Not quite two years ago I described a phenomenon that I called "anonymous blogging syndrome." Here's how I described this phenomenon:
Anonymous Blogger Syndrome is the bizarre power trip brought on by the ability to strike a perceived enemy anonymously and without suffering any adverse consequences to one's own reputation. The syndrome frequently afflicts political bloggers and people who read and comment on political blogs.In recent weeks another abusive anonymous blogger has surfaced in Virginia's blogosphere. Calling himself "The Angry Potato," this person started mildly enough, and there were some in the blogosphere who found his posts amusing enough to link to him, but his tone soon changed as the syndrome kicked in. His language changed and became a deranged string of obscenities. He made increasingly violent personal attacks on other bloggers--using their names while concealing his own identity in a fashion I find to be cowardly.
The free exchange of political views online generates heat and, not infrequently, anger. Sometimes someone feels they cannot win a face to face exchange with another writer or believe they would suffer negative consequences were they to enter into political discourse under their own name. For these people, the ability to hurt someone anonymously without suffering themselves is an amazingly seductive proposition. By and large these people are moral cowards of the first order.
But, like the serpent in the garden, the seductive apple offered by blogging anonymously is illusory. This is because nearly any blogger worth his or her salt can track IP addresses or knows someone who can. In the case of really abusive behavior, internet service providers have been known to cooperate in investigations.
A savvy blogger who discovers the identity of a particularly pernicious anonymous poster may not "out" the miscreant right away: they may choose to delay the embarrassing revelation until a time and place of their choosing. Food for thought.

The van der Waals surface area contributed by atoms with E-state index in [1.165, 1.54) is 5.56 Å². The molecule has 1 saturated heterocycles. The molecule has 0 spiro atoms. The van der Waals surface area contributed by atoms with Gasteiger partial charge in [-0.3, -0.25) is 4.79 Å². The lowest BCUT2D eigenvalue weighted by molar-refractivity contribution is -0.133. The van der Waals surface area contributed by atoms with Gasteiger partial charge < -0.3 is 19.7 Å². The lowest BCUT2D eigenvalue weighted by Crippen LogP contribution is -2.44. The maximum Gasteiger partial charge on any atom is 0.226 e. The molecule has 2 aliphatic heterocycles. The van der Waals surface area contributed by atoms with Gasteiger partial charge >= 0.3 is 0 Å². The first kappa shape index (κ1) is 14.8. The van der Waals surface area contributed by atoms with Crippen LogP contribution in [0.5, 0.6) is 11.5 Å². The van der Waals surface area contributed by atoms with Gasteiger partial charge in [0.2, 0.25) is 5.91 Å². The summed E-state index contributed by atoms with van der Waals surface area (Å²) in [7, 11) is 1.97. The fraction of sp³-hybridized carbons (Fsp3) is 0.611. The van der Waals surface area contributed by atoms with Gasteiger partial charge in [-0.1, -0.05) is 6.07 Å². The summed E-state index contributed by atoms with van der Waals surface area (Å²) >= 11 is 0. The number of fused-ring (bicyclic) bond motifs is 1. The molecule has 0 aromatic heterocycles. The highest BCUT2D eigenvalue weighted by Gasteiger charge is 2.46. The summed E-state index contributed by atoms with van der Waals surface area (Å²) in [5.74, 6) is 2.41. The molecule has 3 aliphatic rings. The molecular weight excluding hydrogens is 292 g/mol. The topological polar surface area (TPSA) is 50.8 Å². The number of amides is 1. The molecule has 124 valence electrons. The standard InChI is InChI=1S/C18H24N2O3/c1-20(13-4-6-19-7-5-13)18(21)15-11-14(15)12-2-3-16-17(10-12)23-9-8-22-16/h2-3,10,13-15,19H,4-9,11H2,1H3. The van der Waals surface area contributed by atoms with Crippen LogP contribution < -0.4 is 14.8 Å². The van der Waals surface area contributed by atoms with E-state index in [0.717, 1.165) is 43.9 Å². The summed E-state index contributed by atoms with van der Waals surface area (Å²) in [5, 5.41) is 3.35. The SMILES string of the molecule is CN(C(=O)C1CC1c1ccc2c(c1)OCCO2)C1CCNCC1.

Unfortunately for this coward, the syndrome has a side effect that nearly always results in the anonymous blogger being found out and his identity revealed: it makes you sloppy. The rush that comes with the power trip of striking your enemies anonymously apparently also impairs the judgment of the anonymous blogger, and he makes mistakes. The Angry Potato made such a mistake when he identified his alma mater in a post about the NCAA. The excellent and very observant Karen Duncan caught the Angry Potato's slip and immediately identified him. Sort of.
Karen is reluctant to "out" this person because he could suffer adverse consequences if his identity became known (or so she thinks). But I followed the hints that Karen left and also discovered this person's identity. I hesitate to out him myself. I have outed other abusive bloggers and I don't enjoy it: it is a nasty business.
Therefore, I am calling on the person blogging as The Angry Potato to do the right thing and out himself, or I will be compelled to do it for him. I think he owes some people apologies (not me, he's never mentioned me), but it's up to him whether he makes those apologies. He's also free to continue his online attacks on other people if he chooses, but after today he'll no longer be doing it anonymously.